trying to calculate. But depending on your opinion of the other
shows, that may or may not be saying much. Let me put my
opinion in a historical perspective and say that "Life with Bonnie" is
one of the best sitcoms EVER on Television! It's "Cosby Show"
good! It's "Happy Days" good! It's "Dick Van Dyke Show" good! It's
call all your friends, send e-mail, program your VCR and buy extra
tapes good! You know the type of good I'm talking about... so good
they couldn't copy it if they tried?! Perhaps the people responsible
for this show should have some decision making in all ABC
sitcoms because this show is BUY DISNEY STOCK GOOD!! Am I
making my point?!
Watching "Life with Bonnie" causes you to have a gentle smile for
at least 22 minutes of that hour. That is except for when you are in
the middle of a belly-laugh, or, when the writers want you to feel
sentiment thick enough to make you fight back tears. It's so
original, so clever, honest, sweet and hilarious all that the same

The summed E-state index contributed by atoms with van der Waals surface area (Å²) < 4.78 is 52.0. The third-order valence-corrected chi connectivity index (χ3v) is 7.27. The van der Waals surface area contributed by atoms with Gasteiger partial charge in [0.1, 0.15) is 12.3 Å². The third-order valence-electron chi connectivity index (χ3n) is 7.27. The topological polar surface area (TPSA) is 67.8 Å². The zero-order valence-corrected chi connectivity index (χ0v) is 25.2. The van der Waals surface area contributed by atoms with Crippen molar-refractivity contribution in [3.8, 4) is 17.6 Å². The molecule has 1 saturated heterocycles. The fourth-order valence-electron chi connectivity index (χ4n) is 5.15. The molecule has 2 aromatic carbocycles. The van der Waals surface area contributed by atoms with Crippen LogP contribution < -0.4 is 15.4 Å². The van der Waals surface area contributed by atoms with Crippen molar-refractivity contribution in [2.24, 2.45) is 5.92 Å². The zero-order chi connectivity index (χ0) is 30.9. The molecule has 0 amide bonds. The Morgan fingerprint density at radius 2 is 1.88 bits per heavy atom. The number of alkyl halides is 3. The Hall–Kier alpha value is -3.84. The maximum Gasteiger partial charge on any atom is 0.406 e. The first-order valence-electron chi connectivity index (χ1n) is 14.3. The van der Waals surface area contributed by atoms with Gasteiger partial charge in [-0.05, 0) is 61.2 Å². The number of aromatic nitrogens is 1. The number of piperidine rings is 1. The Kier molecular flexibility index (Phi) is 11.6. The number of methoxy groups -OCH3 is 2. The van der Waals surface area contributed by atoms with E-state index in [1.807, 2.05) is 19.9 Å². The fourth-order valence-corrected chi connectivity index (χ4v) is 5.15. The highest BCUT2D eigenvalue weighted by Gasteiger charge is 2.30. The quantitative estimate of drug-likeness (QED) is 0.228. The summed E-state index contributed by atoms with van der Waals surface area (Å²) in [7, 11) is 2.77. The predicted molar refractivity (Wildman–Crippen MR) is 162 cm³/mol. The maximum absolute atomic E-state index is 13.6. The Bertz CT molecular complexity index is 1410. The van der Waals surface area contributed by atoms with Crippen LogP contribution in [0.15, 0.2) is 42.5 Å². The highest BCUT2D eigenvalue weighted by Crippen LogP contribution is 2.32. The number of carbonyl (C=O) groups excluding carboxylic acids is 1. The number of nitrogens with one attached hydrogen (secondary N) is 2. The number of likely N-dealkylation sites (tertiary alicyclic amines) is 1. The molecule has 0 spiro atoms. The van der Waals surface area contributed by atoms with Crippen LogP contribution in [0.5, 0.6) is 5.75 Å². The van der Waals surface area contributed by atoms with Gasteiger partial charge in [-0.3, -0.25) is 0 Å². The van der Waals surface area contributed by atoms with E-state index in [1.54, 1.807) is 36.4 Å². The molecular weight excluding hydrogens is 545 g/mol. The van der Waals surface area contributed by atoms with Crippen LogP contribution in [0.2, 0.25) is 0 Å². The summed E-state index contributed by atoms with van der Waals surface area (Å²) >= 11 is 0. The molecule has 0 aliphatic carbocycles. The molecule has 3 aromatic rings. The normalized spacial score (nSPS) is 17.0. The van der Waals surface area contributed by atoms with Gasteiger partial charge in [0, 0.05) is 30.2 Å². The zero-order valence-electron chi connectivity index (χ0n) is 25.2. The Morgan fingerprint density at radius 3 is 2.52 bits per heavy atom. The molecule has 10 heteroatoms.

time! There are movie comedies that aren't as good as this show.
It's far far better than "Friends," because the whole family can
watch it. It's better than "...Raymond" or "Frasier" because it's
characters remain consistent, and the comedy is never at the
expense of one character's misery. These shows are often quite
good, but just not in the same league as "Bonnie." I was sad to
see Ms. Hunt's last show cancelled, but if only I knew ABC was
going sneak Ms Hunt away from CBS and launch this show I'd
never would have shed a tear. "The Bonnie Hunt Show" was
excellent, but this new show is simply the best! Everyone I know
who knows anything about quality TV loves this show!
Let me just close on this note. It may not have "Seinfeld's"
numbers 'cause there's just so much else on TV (none of it as
good, just so much to choose from), but make no mistake, this
show is a rare gem that will forever be remembered as one of the
great high-water marks of TV comedy.